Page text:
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Safety and Health Practitioner (SHP) is first for independent health and safety news.
October 5, 2012

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Builder jailed after wall-collapse death trial

A builder charged with the manslaughter of a three-year-old child, who was fatally crushed when a wall collapsed, has been imprisoned for two years.

Meg Burgess was killed when a wall designed by George Collier and constructed by his company, Parcol Developments Ltd, collapsed on to a public footpath in the Welsh coastal resort of Prestatyn, where she was walking with her mother, on 26 July 2008. The wall failed after pressure from infill, the court heard.

The three-week trial of Mr Collier, concluded earlier today (5 October) after a jury at Mold Crown Court found him guilty of manslaughter by gross negligence. Parcol Developments, based in Conwy, previously pleaded guilty on 7 December 2011 to a breach of section 3(1) of the HSWA 1974. No additional fine or costs were awarded against the company because it has ceased trading and has no funds.

Rosemary Ainslie, lawyer for the CPS Special Crime division, said: “Mr Collier was responsible for the design and construction of the wall but did not make sure it was built to safe standards; nor did he prevent members of the public from walking past it, with terrible consequences.

“The jury has found Mr Collier guilty of gross-negligence manslaughter and his conviction should act not only as a reminder of the dangers of sub-standard building work but also of the consequences for those who carry it out.

“I extend my deepest sympathies to the family of young Meg Burgess.”

Given Mr Collier’s direct role in the incident, the Crown Prosecution Service (CPS) decided in August last year that he should be charged with gross-negligence manslaughter.

A spokesperson for the CPS told SHP at the time that “there would be nothing to gain” from prosecuting a now defunct small company for corporate manslaughter when the person “directly responsible” is facing a charge of gross-negligence manslaughter.

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Andrew
Andrew
9 years ago

Tim, I work for an aviation company. The regulation and compliance framework is effective – necessarily so – but hideously expensive to operate.
And what’s to stop small operators ignoring the reports anyway? They already ignore WAH and rafts of other legislation.

Bob
Bob
9 years ago

I don`t know where details are?

But he built a retaining wall without determining the imposed loading to said wall.

He is not a Structural Engineer, therefore not capable of determining loading and resistance to such loading. (Regardless of alleged experience, as was clearly evident upon collapse of said wall)

As a direct consequance of being incompetent to undertake this task, the resulting avoidable incident ocured.

Not the first time and will not be the last, unfortunately?

Bob
Bob
9 years ago

the wall had not been suitably designed or constructed and measures were not taken to safeguard members of the public when the wall was backfilled on the day of the incident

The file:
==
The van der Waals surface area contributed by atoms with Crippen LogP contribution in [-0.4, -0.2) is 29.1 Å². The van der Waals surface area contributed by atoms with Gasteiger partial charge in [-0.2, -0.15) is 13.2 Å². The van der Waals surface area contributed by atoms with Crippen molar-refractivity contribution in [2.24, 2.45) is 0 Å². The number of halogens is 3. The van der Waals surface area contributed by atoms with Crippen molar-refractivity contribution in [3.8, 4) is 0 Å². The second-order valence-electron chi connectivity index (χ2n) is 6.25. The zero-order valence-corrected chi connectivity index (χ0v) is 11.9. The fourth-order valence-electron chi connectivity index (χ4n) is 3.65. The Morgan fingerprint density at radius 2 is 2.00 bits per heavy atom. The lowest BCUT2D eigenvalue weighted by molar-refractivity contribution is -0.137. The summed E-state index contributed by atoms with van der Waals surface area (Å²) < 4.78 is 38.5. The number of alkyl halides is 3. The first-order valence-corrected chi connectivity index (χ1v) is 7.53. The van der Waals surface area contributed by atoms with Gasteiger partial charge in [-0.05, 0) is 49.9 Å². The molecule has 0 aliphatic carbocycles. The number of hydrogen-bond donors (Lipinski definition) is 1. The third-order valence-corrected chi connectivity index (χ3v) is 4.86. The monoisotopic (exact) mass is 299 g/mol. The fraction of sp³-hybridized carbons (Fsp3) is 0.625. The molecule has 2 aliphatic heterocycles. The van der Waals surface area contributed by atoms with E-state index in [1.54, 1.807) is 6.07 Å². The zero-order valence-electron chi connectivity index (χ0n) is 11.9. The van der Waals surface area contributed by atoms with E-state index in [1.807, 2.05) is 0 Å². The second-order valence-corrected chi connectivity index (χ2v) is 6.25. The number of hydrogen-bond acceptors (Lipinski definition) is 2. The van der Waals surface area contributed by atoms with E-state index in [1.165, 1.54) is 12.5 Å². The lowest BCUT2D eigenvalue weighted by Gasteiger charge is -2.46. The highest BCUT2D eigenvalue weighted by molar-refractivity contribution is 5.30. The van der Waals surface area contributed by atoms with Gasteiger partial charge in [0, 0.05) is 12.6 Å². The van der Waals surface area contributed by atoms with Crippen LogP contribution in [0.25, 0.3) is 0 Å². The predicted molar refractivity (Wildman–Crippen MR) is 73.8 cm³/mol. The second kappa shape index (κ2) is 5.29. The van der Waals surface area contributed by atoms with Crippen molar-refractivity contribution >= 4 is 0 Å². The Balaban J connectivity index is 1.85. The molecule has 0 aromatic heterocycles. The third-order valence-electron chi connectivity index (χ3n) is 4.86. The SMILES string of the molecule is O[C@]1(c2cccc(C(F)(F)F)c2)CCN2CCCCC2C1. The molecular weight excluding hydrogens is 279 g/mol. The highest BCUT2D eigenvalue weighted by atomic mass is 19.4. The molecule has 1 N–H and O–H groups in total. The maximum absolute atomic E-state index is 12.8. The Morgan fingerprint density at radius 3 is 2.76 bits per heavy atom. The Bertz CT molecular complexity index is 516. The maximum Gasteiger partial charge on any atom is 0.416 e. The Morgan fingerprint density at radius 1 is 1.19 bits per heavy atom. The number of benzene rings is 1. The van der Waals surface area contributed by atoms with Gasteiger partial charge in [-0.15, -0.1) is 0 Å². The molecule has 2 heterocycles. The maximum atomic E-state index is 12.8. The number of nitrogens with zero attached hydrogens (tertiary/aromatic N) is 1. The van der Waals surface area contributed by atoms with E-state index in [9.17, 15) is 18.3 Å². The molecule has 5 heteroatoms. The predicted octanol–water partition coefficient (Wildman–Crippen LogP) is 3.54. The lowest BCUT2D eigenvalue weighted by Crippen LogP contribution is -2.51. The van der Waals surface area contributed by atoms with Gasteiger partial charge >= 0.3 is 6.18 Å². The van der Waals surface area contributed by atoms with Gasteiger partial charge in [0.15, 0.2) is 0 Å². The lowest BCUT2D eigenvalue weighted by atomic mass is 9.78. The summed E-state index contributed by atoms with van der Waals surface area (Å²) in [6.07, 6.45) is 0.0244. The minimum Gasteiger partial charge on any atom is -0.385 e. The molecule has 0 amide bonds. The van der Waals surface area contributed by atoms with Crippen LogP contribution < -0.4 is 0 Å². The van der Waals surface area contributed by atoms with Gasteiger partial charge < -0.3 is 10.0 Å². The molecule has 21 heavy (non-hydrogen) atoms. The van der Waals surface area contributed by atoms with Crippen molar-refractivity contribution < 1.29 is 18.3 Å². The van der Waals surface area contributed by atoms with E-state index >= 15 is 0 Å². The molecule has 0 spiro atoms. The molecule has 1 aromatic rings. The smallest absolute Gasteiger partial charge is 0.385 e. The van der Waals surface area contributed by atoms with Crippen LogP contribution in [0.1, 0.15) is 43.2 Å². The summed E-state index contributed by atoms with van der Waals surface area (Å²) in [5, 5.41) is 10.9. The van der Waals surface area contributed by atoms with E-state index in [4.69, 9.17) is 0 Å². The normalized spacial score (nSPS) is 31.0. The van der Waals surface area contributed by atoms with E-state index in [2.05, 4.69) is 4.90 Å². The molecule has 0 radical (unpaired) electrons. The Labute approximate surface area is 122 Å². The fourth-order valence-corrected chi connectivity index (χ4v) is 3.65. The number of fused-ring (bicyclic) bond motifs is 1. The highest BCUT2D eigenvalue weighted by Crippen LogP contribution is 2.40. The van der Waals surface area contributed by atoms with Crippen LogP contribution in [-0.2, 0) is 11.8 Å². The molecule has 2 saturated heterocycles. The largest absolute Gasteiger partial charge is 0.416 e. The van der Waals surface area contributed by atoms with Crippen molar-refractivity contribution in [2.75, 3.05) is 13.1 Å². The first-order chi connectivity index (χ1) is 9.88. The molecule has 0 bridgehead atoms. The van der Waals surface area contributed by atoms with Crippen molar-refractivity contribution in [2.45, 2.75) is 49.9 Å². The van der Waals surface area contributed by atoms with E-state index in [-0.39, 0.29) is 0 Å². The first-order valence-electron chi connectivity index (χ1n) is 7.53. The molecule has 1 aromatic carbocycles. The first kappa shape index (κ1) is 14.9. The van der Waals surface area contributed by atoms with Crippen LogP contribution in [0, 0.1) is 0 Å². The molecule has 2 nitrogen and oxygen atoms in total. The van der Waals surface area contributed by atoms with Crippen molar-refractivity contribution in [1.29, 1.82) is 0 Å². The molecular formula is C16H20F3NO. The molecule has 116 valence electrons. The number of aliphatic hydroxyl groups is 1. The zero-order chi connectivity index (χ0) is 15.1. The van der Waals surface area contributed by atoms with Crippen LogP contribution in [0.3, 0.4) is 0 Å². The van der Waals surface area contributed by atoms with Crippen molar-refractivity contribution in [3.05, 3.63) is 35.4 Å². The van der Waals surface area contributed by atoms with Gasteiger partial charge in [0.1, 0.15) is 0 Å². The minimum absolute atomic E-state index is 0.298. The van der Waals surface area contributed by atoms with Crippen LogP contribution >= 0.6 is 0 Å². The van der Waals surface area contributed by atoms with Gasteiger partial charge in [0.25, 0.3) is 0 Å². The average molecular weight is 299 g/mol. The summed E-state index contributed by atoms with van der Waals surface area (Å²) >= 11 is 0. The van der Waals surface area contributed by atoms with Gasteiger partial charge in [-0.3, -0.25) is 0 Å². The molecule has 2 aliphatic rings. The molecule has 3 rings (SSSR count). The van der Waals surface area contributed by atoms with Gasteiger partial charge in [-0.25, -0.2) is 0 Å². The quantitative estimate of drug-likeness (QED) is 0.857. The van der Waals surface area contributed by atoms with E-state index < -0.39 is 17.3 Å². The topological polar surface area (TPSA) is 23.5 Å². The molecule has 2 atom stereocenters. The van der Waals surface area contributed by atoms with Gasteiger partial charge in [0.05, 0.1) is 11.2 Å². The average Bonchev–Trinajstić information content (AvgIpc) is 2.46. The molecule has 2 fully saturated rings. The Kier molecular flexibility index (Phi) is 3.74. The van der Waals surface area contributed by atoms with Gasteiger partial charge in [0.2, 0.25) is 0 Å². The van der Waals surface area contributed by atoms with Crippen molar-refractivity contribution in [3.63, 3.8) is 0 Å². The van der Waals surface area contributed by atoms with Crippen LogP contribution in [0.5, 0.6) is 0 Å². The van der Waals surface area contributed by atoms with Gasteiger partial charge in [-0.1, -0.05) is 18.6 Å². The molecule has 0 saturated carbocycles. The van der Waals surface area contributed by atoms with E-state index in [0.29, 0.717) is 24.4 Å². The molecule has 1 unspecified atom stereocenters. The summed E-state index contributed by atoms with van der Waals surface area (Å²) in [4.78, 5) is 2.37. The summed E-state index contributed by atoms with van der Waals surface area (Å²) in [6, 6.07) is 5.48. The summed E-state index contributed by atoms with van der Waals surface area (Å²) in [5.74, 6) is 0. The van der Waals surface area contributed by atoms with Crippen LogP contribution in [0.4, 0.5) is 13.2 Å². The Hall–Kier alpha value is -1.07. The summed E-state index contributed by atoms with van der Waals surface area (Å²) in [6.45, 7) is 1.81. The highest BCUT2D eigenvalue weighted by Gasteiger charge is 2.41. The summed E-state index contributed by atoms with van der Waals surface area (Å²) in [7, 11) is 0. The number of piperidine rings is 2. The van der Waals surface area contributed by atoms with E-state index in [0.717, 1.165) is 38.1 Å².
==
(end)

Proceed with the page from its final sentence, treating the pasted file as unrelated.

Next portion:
Extract as taken from the case notes available on the HSE Website.

No further details given.

Unfortunately this is a typical failure in the domestic environment, the need for approved design is required under CDM, but as is noted elswhere in SHP this requirement is often not upheld.

CDM guidance already exists?

David
David
9 years ago

The sentence is totally inadequate and shows the lack of respect our judiciary have for a three year old life lost and the pain and suffering of the family and friends. This is no deterrent to prevent similar accidents.

Paul
Paul
9 years ago

Not what I would call an accident but most definitely a reasonably forseeable event. He will be out in just over a year but the guilt of being responsible for the manslaughter of a 3 year old child will hopefully live with him for the remainder of his life

Sue
Sue
9 years ago

I sympathise with Mr Collier, who, I am sure, did not intend the consequences.

I am concerned that the CPS felt ‘there would nothing to be gained’ from further prosecution with regard to health and safety. Surely Mr Collier had adequate insurance. Without further prosecution the bill for this falls to the public, I believe. This is not acceptable.

Tim
Tim
9 years ago

The court thinks that this will ‘act as a reminder of the dangers of sub-standard work’. Unless the details of what was done wrong are well publicized so that others can learn from it, it may act as a reminder but won’t prevent it happening again.
Clearly the other comments suggest that the correspondents have more knowledge of the circumstances than have been published here. Where are these details available?

Tim
Tim
9 years ago

I didn’t see in the report that he is not a structural engineer and anyway, I know of structures designed by structural engineers which have collapsed so perhaps being one does not mean that you will always get it right?
Who has it in their power to publish the technical details of the failings? Whoever they are, they need to get their act together and start to disseminate the information if they really want to stop it happening again. It works in the aviation industry (AAIB), why not ours?